The inconsistencies created by the Migration Act’s application to the offshore resources industry has been a contentious issue for some time. Since 1982 employers have employed non-citizens, who do not hold visas, on certain vessels in Australia’s exclusive economic zone (EEZ). This practice has continued unhindered because the migration zone, as defined by s 5 of the Migration Act, does not extend to vessels that are not attached to the continental shelf or a resource installation. The Federal Court’s decision in Allseas Construction SA v Minister for Immigration and Citizenship [2012] FCA 529 (Allseas) highlighted this issue, with the Court finding that non-citizens employed on two offshore pipe-laying vessels were not taken to be within the migration zone and, therefore, were not required to hold visas.

The visa system is integral to maintaining Australia’s national security and according to the Government also the fair work protections. The government uses the visa system to conduct security checks on all non-citizens who enter Australia. Also according to the Government security checking is particularly important in the offshore resources industry given the economically and strategically significant nature of the industry and the dangers associated with the handling of large quantities of pressurised flammable gas and oil. Further, the government considers it a priority to regulate minimum salary levels and other work conditions by imposing conditions on visas and companies who sponsor non-citizens to work in Australia. Therefore, without visa requirements the Government considers that it has no way of ensuring that workers are not being exploited.

We are not aware of evidence that there has been a pattern of exploitation of workers in these circumstances. We note that it is oil and gas industry practice globally to engage a core workforce on international contracts on the basis that they have the skills and competence to operate specialist vessels wherever they are deployed in the world.. The Government response to Allseas was the creation of the Migration Marine Taskforce to investigate and make recommendations to solve this perceived problem. The Taskforce recommended amendments to the Migration Act to link the Act’s coverage of the offshore resources industry to existing regulatory schemes. The Amending Act is the mechanism by which the Taskforces recommendations will be implemented.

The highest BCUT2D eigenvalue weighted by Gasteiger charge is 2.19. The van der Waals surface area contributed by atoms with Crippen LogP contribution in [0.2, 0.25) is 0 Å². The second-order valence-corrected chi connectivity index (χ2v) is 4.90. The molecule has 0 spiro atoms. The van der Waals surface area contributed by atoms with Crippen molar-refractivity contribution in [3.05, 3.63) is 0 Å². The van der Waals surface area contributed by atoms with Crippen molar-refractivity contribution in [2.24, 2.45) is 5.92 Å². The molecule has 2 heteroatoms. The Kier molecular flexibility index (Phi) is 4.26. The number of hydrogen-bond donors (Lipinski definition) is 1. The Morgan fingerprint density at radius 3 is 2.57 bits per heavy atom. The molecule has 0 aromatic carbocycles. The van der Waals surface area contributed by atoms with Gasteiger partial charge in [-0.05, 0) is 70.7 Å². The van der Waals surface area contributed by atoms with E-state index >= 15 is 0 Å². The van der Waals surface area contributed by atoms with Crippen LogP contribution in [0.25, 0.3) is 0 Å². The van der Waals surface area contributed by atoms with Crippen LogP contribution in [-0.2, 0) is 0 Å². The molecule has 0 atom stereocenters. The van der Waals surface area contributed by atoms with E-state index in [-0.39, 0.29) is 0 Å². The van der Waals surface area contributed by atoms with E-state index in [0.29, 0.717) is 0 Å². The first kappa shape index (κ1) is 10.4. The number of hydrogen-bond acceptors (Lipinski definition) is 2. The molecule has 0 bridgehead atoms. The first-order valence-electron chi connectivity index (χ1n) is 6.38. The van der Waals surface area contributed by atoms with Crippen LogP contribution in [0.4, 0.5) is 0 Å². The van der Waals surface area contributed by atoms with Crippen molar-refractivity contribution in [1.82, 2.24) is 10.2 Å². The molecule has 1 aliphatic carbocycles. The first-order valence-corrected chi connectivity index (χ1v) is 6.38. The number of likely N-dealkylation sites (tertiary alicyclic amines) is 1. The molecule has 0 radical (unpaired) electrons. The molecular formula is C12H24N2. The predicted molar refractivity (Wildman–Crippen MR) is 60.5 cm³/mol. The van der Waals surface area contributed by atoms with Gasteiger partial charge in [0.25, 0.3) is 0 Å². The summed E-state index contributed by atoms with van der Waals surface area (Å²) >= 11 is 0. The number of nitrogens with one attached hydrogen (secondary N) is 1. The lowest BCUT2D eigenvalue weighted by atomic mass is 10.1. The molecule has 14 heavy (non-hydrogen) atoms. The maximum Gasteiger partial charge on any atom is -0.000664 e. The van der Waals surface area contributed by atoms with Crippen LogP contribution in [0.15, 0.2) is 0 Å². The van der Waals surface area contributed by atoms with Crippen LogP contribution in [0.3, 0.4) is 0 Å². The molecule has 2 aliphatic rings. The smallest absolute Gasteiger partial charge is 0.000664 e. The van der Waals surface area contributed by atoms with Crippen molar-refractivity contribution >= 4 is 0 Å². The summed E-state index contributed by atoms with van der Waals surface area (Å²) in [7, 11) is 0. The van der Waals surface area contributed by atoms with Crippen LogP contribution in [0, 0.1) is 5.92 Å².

The Migration Amendment (Offshore Resources Activity) Act 2013 (Amending Act) amended the Migration Act by providing that persons, in a particular area, who participate in, or support, an offshore resources activity are deemed to be within the migration zone. To clarify this deeming provision the Amending Act also provides that a person is within the migration zone whether or not their participation or support of the offshore resources activity, or the offshore resources activity itself,  has started, is continuing or has concluded.

The Amending Act defines an offshore resources activity as:

  1. a regulated operation (within the meaning of s 7 of the Offshore Petroleum and Greenhouse Gas Storage Act 2006 (Cth)); or
  2. an activity performed under a license or a special purpose consent (both within the meaning of s 4 of the Offshore Minerals Act 1994 (Cth)):

that is being carried out, or is to be carried out, within the area, except an operation/activity determined by the Minister in writing; or

  1. an activity, operation or undertaking (however described) that is being carried out, or is to be carried out:
  1. under a law of the Commonwealth, a State or a Territory determined by the Minister in writing; and
  2. within an area, as determined by the Minister in writing.

The Amending Act also gives the Minister power under the Migration Act to make a determination to further define the term offshore resources activity.

The Amending Act provides that a non-citizen must hold either a permanent visa or a visa prescribed by the regulations to participate in, or support, an offshore resources activity in relation to any area. To clarify this provision the Amending Act provides that a person may participate in, or support, an offshore resources activity in relation to an area whether the person is on a resources installation or other wise in the area (i.e. a vessel).

Finally, the Amending Act provides that the new deeming provisions do not have the effect of extending Australia’s migration zone for other purposes or activities.


Schedule 1 of the Amending Act, which provides that non-citizens without the required visa cannot be employed within the migration zone, will commence at the latest on 30 June 2014. Employers in the offshore oil and gas industry performing work in the EEZ such as pipe lay and drilling will need to take the necessary steps to ensure all of their employees have a permanent visa or a visa prescribed by the regulations by the commencement date. A new visa class specifically for an offshore resource worker will be prescribed by regulation to facilitiate this new requirement. This will be required even if previously they had been able to continue with non-citizen crew as though they were operating outside Australia. This will for example mean that employees engaged in international water will need be afforded employment terms specified by their particular visa class and the Fair Work Act 2009 (i.e. awards, National Employment Standard and enterprise agreements).